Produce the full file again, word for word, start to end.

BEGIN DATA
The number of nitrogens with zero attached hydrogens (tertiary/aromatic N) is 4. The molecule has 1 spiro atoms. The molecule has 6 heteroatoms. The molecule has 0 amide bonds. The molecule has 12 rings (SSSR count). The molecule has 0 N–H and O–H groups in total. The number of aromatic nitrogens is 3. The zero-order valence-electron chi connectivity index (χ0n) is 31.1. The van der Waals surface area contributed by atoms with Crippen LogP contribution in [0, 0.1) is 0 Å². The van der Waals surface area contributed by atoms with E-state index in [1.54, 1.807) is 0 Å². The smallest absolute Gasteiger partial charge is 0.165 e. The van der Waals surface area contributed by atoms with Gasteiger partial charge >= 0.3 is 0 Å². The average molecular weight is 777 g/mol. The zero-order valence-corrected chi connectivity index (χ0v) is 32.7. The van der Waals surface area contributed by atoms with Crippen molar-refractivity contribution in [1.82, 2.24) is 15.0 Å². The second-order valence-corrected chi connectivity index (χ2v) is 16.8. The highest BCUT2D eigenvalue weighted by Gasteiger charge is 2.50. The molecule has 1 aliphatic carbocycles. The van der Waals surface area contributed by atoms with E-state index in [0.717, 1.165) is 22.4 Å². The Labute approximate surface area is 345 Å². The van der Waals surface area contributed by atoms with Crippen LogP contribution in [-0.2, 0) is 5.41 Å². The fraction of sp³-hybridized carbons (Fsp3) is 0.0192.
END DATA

The number of nitrogens with zero attached hydrogens (tertiary/aromatic N) is 4. The molecule has 1 spiro atoms. The molecule has 6 heteroatoms. The molecule has 0 amide bonds. The molecule has 12 rings (SSSR count). The molecule has 0 N–H and O–H groups in total. The number of aromatic nitrogens is 3. The zero-order valence-electron chi connectivity index (χ0n) is 31.1. The van der Waals surface area contributed by atoms with Crippen LogP contribution in [0, 0.1) is 0 Å². The van der Waals surface area contributed by atoms with E-state index in [1.54, 1.807) is 0 Å². The smallest absolute Gasteiger partial charge is 0.165 e. The van der Waals surface area contributed by atoms with Gasteiger partial charge >= 0.3 is 0 Å². The average molecular weight is 777 g/mol. The zero-order valence-corrected chi connectivity index (χ0v) is 32.7. The van der Waals surface area contributed by atoms with Crippen molar-refractivity contribution in [1.82, 2.24) is 15.0 Å². The second-order valence-corrected chi connectivity index (χ2v) is 16.8. The highest BCUT2D eigenvalue weighted by Gasteiger charge is 2.50. The molecule has 1 aliphatic carbocycles. The van der Waals surface area contributed by atoms with E-state index in [0.717, 1.165) is 22.4 Å². The Labute approximate surface area is 345 Å². The van der Waals surface area contributed by atoms with Crippen LogP contribution in [-0.2, 0) is 5.41 Å². The fraction of sp³-hybridized carbons (Fsp3) is 0.0192.